By Brittany K. Barnett-Byrd, Esq.
As the daughter of a formerly incarcerated mother, I know from personal experience that when one person goes to prison, the whole family goes to prison.
Mass incarceration has devastated families and communities across America. There is a real problem here and a need to help those affected.
The United States makes up nearly 5 percent of the world’s population and almost 25 percent of the world’s prison population. Today, there are 2.3 million people incarcerated and more than 70 million have criminal records in this country. This state of mass incarceration comes with a price tag of nearly $80 billion annually.
While the numbers are astonishing, to truly understand the issue, we must look beyond the numbers and see heartbeats.
17061112. This number was assigned to my client Corey Jacobs 16 years ago when he began serving time in federal prison for nonviolent drug convictions. Corey had no prior felony convictions. According to the Federal Bureau of Prisons’ website, Corey’s release date is not a series of numbers. It is letters … four of them. Life. With no parole in the federal system, Corey has been fundamentally condemned to die in prison.
Corey’s case was recently highlighted by former Atty. Gen. Eric Holder in an opinion piece featured in the New York Times about the need for criminal justice reform. More than two decades ago, Corey, now 46, made a bad decision to become a drug dealer with a small group of college friends in Virginia.
He was convicted based primarily on the testimony of co-conspirators who testified in exchange for reduced sentences. Due to federal laws, Corey was held accountable for all “reasonably foreseeable” quantities of drugs attributed to the several people involved in the conspiracy. Corey was by no stretch of the imagination a drug kingpin and absolutely no dimension of his conduct was violent.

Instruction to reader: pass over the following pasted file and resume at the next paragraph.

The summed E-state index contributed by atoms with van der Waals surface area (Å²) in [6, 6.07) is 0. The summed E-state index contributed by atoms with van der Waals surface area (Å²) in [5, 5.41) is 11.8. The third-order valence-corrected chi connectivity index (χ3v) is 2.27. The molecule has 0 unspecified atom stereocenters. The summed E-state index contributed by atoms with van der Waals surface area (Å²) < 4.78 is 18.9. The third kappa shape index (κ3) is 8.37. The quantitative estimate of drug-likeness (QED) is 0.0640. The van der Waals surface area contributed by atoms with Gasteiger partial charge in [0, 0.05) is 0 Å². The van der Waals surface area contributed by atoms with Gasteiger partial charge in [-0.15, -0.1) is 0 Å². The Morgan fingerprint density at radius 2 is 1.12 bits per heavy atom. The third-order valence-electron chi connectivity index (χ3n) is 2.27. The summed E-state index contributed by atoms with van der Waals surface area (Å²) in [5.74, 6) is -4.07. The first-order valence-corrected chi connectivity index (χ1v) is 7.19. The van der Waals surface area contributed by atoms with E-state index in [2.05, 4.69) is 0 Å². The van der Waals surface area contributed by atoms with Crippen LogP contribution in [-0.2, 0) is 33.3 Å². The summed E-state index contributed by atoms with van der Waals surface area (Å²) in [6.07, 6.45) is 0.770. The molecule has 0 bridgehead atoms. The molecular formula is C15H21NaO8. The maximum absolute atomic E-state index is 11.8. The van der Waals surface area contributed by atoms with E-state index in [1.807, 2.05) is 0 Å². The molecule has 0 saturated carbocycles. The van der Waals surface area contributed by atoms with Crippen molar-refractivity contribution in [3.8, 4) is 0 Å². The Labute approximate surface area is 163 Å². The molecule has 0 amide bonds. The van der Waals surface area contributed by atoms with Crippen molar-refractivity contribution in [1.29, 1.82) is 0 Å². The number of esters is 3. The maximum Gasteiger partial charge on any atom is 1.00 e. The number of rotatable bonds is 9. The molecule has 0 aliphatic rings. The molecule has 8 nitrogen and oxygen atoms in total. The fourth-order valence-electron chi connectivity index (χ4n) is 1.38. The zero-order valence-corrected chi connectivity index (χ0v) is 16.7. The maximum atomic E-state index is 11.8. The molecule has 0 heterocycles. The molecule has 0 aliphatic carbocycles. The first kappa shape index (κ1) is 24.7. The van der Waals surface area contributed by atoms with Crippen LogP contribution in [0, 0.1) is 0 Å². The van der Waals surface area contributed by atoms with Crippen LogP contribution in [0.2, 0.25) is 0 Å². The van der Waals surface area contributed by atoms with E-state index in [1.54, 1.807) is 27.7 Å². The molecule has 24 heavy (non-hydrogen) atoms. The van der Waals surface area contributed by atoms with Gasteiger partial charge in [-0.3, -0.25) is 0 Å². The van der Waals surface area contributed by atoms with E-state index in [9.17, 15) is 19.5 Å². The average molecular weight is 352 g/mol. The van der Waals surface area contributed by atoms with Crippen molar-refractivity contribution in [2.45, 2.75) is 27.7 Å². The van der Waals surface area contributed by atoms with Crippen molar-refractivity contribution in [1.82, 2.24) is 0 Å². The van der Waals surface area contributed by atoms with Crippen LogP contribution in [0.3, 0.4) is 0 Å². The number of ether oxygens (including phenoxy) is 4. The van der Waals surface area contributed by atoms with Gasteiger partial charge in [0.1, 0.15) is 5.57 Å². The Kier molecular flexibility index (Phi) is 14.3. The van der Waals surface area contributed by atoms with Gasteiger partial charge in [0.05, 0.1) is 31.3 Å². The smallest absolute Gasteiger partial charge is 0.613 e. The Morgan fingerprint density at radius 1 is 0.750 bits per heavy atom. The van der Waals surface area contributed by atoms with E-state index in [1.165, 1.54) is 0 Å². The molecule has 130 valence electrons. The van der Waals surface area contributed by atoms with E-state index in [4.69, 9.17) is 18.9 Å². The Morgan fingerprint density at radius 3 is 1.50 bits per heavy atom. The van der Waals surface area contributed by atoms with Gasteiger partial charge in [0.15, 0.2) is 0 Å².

Despite facing the grim reality of dying in prison, Corey has worked diligently to prove that he is deserving of a second chance at life. He has devoted himself to extensive rehabilitative programming, completed three self-improvement residential programs, and received more than 100 learning certificates that have enhanced his education and personal development. Extraordinarily, Corey earned more than half of these certificates in the past five years.
Corey is the only defendant left on his case still behind bars after a co-defendant, who was also serving life without parole, received an unquestionably deserving grant of clemency from President Obama not long ago.
Notably, Judge Henry Coke Morgan, Jr., who sentenced Corey to life in prison under mandatory sentencing laws, believes that Corey deserves clemency like his co-defendant. In a letter supporting Jacobs’ pending clemency petition, Morgan confirmed that he is “certain” that he “would not have imposed a life sentence on (Corey) had the laws at the time not virtually mandated it.”
There is no doubt that a prison sentence was warranted in this case. But he doesn’t deserve to come out of prison in a body bag.
Life in prison without the possibility of parole is, short of execution, the harshest punishment available in America. It screams that a person is beyond hope, beyond redemption. It suffocates mass potential as it buries people alive. And, in Corey’s case, it is grotesquely out of proportion to the conduct it seeks to punish.
Recently, I went to visit Corey in prison to discuss his pending clemency petition. I sat in the bleak, cold concrete interior of the attorney-client visiting room unsure of what to expect. I was quite impressed with his remorse, acceptance of responsibility, intelligence and dedication to bettering himself. His optimism epitomizes the resiliency of the human spirit.